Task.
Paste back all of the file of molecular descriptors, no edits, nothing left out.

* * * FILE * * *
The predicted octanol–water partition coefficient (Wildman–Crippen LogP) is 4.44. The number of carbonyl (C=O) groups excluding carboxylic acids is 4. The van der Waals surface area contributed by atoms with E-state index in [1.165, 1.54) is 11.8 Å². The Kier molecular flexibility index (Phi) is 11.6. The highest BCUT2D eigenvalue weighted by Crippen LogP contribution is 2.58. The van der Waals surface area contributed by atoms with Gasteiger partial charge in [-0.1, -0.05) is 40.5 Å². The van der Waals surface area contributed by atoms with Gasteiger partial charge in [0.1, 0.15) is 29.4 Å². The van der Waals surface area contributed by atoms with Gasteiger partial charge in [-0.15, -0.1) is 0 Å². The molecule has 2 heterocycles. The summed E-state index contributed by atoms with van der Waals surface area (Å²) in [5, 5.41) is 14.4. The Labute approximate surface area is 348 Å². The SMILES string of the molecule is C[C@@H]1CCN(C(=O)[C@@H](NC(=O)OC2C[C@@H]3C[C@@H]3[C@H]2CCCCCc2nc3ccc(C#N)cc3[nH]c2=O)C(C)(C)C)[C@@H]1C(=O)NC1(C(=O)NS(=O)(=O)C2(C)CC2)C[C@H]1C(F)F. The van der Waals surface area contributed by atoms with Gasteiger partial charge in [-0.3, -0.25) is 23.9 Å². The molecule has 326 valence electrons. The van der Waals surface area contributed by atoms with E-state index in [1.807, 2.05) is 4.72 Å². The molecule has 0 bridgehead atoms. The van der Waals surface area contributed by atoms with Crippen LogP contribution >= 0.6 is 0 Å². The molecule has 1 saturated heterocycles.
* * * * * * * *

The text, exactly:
The predicted octanol–water partition coefficient (Wildman–Crippen LogP) is 4.44. The number of carbonyl (C=O) groups excluding carboxylic acids is 4. The van der Waals surface area contributed by atoms with E-state index in [1.165, 1.54) is 11.8 Å². The Kier molecular flexibility index (Phi) is 11.6. The highest BCUT2D eigenvalue weighted by Crippen LogP contribution is 2.58. The van der Waals surface area contributed by atoms with Gasteiger partial charge in [-0.1, -0.05) is 40.5 Å². The van der Waals surface area contributed by atoms with Gasteiger partial charge in [0.1, 0.15) is 29.4 Å². The van der Waals surface area contributed by atoms with Gasteiger partial charge in [-0.15, -0.1) is 0 Å². The molecule has 2 heterocycles. The summed E-state index contributed by atoms with van der Waals surface area (Å²) in [5, 5.41) is 14.4. The Labute approximate surface area is 348 Å². The SMILES string of the molecule is C[C@@H]1CCN(C(=O)[C@@H](NC(=O)OC2C[C@@H]3C[C@@H]3[C@H]2CCCCCc2nc3ccc(C#N)cc3[nH]c2=O)C(C)(C)C)[C@@H]1C(=O)NC1(C(=O)NS(=O)(=O)C2(C)CC2)C[C@H]1C(F)F. The van der Waals surface area contributed by atoms with Gasteiger partial charge in [-0.3, -0.25) is 23.9 Å². The molecule has 326 valence electrons. The van der Waals surface area contributed by atoms with E-state index in [1.807, 2.05) is 4.72 Å². The molecule has 0 bridgehead atoms. The van der Waals surface area contributed by atoms with Crippen LogP contribution >= 0.6 is 0 Å². The molecule has 1 saturated heterocycles.